NVNAD vol.10 Child Explorers’ Disaster Prevention Map Contest
by Voices from the Field Admin - Tuesday, 15 April 2014, 09:25 AM

Japan is the most natural disaster prone country in the world. About ten percent of all earthquakes of the entire world occur in this small country which occupies less than one percent of the world’s total land area. There also consistently occur floods and eruptions of volcanos.

  Having suffered from natural disasters repeatedly over time, Japan has developed various types of education for disaster preparedness. The Child Explorers’ Disaster Prevention Map Contest is one such educational project, which started as a way to make use of the lessons learned from the Great Hanshin Awaji Earthquake in 1995. Making a map of your community is learning about the area. If children assume this role, they will provide fresh perspectives to adults, and it can stimulate discussions with their parents about how to prevent disasters in their community.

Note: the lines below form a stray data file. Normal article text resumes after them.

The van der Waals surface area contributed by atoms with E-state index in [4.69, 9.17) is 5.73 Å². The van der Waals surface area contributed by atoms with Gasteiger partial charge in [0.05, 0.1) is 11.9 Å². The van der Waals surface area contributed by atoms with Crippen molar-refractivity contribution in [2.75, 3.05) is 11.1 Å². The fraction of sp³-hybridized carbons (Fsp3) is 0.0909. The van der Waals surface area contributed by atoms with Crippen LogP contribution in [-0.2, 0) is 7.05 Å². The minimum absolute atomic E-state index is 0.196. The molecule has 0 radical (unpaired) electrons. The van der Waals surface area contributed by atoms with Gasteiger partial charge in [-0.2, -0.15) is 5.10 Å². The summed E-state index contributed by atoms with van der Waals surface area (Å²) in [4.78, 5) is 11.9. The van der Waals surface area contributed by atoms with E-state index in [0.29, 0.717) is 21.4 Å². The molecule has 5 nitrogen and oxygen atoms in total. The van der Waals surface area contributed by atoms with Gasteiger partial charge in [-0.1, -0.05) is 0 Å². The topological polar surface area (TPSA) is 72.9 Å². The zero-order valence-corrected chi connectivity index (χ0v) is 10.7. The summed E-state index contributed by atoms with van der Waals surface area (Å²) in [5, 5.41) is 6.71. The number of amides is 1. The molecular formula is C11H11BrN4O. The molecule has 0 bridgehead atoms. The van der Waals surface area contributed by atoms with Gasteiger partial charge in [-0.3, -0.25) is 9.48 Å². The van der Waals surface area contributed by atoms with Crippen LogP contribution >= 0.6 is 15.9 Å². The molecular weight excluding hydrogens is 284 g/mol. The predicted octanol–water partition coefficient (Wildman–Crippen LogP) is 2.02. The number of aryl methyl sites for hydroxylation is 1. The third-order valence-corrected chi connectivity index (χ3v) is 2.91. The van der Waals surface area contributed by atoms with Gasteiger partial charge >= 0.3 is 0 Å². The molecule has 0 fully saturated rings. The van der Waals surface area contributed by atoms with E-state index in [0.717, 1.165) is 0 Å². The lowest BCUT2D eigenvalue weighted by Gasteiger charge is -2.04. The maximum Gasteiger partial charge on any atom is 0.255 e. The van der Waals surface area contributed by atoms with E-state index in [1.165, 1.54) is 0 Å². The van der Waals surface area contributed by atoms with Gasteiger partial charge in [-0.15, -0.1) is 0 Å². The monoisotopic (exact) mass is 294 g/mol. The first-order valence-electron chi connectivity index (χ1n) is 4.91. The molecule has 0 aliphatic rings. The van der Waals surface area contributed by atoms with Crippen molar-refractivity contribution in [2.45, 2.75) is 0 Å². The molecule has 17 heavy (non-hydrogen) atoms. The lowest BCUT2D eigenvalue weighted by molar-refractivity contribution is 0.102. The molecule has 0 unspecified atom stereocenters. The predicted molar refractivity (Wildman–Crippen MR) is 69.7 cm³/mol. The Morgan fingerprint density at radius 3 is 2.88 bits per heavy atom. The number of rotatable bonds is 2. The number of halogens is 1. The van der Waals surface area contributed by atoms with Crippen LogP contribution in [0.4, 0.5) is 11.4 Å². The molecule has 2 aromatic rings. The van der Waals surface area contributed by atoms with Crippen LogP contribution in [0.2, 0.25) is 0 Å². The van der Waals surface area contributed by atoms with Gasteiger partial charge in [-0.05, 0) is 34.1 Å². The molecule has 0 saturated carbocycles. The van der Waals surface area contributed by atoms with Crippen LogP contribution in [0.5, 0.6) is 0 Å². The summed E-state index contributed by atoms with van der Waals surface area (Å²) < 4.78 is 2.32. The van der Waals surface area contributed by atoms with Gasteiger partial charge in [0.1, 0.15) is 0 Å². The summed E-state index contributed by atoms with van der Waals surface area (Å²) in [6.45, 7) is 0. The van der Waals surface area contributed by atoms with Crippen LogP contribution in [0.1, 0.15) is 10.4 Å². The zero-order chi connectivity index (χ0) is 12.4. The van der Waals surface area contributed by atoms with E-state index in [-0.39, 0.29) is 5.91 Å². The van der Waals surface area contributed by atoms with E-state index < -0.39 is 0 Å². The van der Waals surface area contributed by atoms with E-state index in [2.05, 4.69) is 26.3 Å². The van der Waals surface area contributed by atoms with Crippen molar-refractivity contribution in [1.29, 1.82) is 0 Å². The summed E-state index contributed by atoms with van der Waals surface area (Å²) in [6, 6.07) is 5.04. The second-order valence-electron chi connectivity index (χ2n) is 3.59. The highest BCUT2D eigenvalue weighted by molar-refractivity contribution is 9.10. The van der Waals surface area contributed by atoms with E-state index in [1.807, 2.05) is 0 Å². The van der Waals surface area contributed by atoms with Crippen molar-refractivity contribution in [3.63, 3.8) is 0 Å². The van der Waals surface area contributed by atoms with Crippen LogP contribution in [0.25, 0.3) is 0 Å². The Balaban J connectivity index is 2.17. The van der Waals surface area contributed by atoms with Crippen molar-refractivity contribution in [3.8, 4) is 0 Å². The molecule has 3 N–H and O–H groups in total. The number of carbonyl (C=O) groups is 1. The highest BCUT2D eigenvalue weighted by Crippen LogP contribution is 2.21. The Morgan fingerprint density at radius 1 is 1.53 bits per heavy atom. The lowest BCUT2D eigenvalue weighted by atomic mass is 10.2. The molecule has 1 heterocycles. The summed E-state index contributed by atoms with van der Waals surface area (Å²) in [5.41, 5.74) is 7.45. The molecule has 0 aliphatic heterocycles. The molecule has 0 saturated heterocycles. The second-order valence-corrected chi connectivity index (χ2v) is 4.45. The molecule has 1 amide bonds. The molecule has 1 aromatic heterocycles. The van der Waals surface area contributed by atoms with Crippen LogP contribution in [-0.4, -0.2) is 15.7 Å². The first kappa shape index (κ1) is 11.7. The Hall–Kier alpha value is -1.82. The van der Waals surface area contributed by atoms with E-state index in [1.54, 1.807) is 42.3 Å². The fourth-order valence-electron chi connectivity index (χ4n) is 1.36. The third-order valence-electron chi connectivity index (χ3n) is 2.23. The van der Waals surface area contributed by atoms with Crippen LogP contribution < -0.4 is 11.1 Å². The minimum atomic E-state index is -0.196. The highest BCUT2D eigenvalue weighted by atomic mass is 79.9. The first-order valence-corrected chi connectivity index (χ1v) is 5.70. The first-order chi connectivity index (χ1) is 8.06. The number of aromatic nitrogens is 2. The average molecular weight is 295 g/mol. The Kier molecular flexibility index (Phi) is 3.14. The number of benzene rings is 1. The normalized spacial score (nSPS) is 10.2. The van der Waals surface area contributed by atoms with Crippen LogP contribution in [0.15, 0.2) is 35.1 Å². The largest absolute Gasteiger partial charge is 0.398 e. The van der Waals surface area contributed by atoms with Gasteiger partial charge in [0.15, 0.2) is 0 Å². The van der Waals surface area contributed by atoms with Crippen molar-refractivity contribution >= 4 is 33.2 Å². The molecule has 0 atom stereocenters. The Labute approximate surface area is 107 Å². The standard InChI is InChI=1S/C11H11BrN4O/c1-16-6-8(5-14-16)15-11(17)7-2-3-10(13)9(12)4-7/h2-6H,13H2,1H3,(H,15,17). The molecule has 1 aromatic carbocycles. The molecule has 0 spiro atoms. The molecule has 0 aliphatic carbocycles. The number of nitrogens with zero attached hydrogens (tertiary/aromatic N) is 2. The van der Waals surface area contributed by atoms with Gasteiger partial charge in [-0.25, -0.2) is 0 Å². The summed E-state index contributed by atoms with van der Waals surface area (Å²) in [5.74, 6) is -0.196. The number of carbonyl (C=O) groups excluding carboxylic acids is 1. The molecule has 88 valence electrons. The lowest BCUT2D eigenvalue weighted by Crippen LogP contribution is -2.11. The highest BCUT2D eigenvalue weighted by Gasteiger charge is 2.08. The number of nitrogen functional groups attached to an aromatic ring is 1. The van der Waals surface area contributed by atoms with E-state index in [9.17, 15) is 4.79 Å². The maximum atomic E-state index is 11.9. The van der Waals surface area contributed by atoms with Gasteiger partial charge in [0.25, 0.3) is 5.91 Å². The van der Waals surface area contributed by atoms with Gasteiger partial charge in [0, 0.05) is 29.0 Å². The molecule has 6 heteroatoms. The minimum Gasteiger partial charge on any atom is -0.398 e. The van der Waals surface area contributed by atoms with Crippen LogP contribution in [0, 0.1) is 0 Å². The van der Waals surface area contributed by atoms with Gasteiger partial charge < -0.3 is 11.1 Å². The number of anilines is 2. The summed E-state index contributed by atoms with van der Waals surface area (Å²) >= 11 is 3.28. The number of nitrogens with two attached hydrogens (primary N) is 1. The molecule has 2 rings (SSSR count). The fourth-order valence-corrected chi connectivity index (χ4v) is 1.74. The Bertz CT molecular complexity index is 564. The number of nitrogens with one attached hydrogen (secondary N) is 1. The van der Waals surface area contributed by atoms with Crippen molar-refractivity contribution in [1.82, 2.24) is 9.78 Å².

The following article reports on the awarding ceremony of the 9th Disaster Prevention Map Contest, which was held on January 29, 2013.

 Disaster Prevention Map Contest


Nippon Volunteer Network Active in Disaster (NVNAD) has been promoting the Annual Elementary School Children Explorers’ Disaster Prevention Map Contest in cooperation with the General Insurance Association of Japan and the Asahi Shimbun (Newspaper) Company. It was our pleasure to co-host the 9th contest this year. I attended the awarding ceremony held in Tokyo today. This year, more than 2,000 maps were submitted by more than 400 groups nationwide. A total of 13,000 children joined the activity and probably more than 100,000 adults supported them. I am pleased that so many people have become involved in this project, and would like to express my gratitude to those who have facilitated the growth of this project.